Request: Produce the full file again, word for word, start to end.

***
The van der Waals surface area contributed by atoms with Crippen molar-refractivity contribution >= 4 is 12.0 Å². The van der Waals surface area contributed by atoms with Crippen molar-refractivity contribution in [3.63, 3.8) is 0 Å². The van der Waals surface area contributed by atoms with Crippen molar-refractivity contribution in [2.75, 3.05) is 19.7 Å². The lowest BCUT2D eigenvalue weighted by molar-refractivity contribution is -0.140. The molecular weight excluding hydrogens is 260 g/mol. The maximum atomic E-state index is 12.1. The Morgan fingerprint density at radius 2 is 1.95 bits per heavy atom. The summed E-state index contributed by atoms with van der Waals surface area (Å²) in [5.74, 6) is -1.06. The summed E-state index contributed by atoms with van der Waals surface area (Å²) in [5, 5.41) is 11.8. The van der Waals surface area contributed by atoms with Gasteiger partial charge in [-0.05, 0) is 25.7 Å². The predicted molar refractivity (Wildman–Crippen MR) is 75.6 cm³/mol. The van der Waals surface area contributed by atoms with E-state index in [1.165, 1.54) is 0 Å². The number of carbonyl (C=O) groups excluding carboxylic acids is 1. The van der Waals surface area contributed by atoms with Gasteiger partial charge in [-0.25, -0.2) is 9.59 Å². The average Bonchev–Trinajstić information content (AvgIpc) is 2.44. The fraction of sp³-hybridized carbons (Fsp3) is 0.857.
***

The van der Waals surface area contributed by atoms with Crippen molar-refractivity contribution >= 4 is 12.0 Å². The van der Waals surface area contributed by atoms with Crippen molar-refractivity contribution in [3.63, 3.8) is 0 Å². The van der Waals surface area contributed by atoms with Crippen molar-refractivity contribution in [2.75, 3.05) is 19.7 Å². The lowest BCUT2D eigenvalue weighted by molar-refractivity contribution is -0.140. The molecular weight excluding hydrogens is 260 g/mol. The maximum atomic E-state index is 12.1. The Morgan fingerprint density at radius 2 is 1.95 bits per heavy atom. The summed E-state index contributed by atoms with van der Waals surface area (Å²) in [5.74, 6) is -1.06. The summed E-state index contributed by atoms with van der Waals surface area (Å²) in [5, 5.41) is 11.8. The van der Waals surface area contributed by atoms with Gasteiger partial charge in [-0.05, 0) is 25.7 Å². The predicted molar refractivity (Wildman–Crippen MR) is 75.6 cm³/mol. The van der Waals surface area contributed by atoms with E-state index in [1.165, 1.54) is 0 Å². The number of carbonyl (C=O) groups excluding carboxylic acids is 1. The van der Waals surface area contributed by atoms with Gasteiger partial charge in [-0.25, -0.2) is 9.59 Å². The average Bonchev–Trinajstić information content (AvgIpc) is 2.44. The fraction of sp³-hybridized carbons (Fsp3) is 0.857.